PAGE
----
Dr. Robertson said he expects a new and exciting thing for Orchard Knob to reveal itself in the coming months.

REPLACE SODDY DAISY MIDDLE SCHOOL

Several members of the school board sided with school board member Rhonda Thurman, who said she wants a new Soddy Daisy Middle School to be built on the current 35-acre middle school property, and wants Soddy Daisy High School to stay where it is, untouched.

The county’s recommendation says to join Soddy Daisy Middle and High at the current high school property.

“It just doesn’t make any sense,” said Board Chairman Joe Smith. “I don’t get this idea at all about going up there on the hill.”

He said the community has been promised a new middle school for six years, and that families are choosing other schools because the middle school is in such disrepair.

“I think it’s an easy fix,” he said.

“We don’t need the Taj Mahal,” Ms. Thurman said. “We’re not that kind of people.”

Money and energy at the high school should be spent on traffic and safer ingress and egress, she said.

School Board member Gary Kuehn said the Soddy Daisy Middle-High campus doesn’t fit the shrinking model that Brainerd has. Soddy Daisy’s growth means building more schools, not condensing them, he said.

“Their numbers don’t warrant a six through 12 campus,” he said.

It was also stated that Loftis Middle School students would be de facto outsiders joining the Soddy Daisy crowd, and that shared middle-high school athletic fields would not give athletes enough space.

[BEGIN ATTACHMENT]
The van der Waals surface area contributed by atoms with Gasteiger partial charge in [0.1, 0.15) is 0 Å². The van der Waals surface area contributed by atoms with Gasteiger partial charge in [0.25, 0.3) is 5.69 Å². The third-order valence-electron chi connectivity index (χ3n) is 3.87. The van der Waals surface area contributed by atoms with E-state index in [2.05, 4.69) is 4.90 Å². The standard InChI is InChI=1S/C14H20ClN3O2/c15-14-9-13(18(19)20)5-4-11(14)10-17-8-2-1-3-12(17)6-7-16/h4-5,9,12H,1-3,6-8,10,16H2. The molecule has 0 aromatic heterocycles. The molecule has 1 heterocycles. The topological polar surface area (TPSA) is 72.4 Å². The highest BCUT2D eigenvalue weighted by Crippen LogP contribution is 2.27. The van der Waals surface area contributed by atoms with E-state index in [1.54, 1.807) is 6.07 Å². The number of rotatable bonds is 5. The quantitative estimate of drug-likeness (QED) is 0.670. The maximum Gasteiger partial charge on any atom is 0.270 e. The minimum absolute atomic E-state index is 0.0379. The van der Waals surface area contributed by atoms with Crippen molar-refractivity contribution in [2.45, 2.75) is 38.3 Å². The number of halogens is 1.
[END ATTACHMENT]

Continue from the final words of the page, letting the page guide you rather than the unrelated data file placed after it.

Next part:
Ms. Thurman said she has been researching and planning such a new middle school for years, even talking with the city of Soddy Daisy and a church next door to get bits of property to widen the entrance.

“I still think that’s the best option,” she said. “I do not want to be caught like we were in East Brainerd.”

EXPAND THRASHER ELEMENTARY TO KEEP PACE WITH GROWTH

Mr. Perez accepted the county recommendation for an addition at Thrasher Elementary School, which is at capacity with 620 students.

Dr. Robertson said, “You’re going to have to put an addition at Thrasher no matter what,” he said. He said an addition could be packaged with a facelift for the front of the building, with traffic rerouted around the back of the school.

Mr. Perez asked for consideration to widen and build new roads at the high school property, which is owned by the school district, state, parks and recreation and the Town of Signal Mountain, meaning no one has tackled it yet.

Dr. Robertson acknowledged that Signal Mountain may need another elementary school in 10 years warranting a property search.

“That is something that we probably need to be charged with,” Dr. Robertson said.

NEXT STEPS

The school board will discuss all options at its monthly meeting Dec. 14. It will vote to approve an ordered list of priorities in January, to be presented to the County Commission.